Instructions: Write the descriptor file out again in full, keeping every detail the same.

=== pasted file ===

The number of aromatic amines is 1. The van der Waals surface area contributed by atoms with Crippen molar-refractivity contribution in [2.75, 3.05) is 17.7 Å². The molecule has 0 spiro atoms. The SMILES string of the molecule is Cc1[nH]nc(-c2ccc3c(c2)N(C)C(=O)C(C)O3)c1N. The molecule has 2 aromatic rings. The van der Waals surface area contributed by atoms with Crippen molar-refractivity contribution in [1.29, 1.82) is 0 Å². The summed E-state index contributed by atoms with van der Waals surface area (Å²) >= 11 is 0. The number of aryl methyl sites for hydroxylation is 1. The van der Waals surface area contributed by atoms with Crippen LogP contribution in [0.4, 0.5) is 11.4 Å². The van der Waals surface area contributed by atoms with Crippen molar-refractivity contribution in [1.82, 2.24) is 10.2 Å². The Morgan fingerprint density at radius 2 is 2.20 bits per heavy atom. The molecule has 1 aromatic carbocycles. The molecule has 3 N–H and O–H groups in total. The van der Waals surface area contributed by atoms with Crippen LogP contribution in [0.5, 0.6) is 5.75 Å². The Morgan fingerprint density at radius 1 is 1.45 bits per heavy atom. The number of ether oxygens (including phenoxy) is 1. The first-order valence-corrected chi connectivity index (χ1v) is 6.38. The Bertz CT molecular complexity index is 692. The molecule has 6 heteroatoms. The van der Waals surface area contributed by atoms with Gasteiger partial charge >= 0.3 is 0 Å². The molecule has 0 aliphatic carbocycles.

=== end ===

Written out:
The number of aromatic amines is 1. The van der Waals surface area contributed by atoms with Crippen molar-refractivity contribution in [2.75, 3.05) is 17.7 Å². The molecule has 0 spiro atoms. The SMILES string of the molecule is Cc1[nH]nc(-c2ccc3c(c2)N(C)C(=O)C(C)O3)c1N. The molecule has 2 aromatic rings. The van der Waals surface area contributed by atoms with Crippen molar-refractivity contribution in [1.29, 1.82) is 0 Å². The summed E-state index contributed by atoms with van der Waals surface area (Å²) >= 11 is 0. The number of aryl methyl sites for hydroxylation is 1. The van der Waals surface area contributed by atoms with Crippen LogP contribution in [0.4, 0.5) is 11.4 Å². The van der Waals surface area contributed by atoms with Crippen molar-refractivity contribution in [1.82, 2.24) is 10.2 Å². The Morgan fingerprint density at radius 2 is 2.20 bits per heavy atom. The molecule has 1 aromatic carbocycles. The molecule has 3 N–H and O–H groups in total. The van der Waals surface area contributed by atoms with Crippen LogP contribution in [0.5, 0.6) is 5.75 Å². The Morgan fingerprint density at radius 1 is 1.45 bits per heavy atom. The number of ether oxygens (including phenoxy) is 1. The first-order valence-corrected chi connectivity index (χ1v) is 6.38. The Bertz CT molecular complexity index is 692. The molecule has 6 heteroatoms. The van der Waals surface area contributed by atoms with Gasteiger partial charge >= 0.3 is 0 Å². The molecule has 0 aliphatic carbocycles.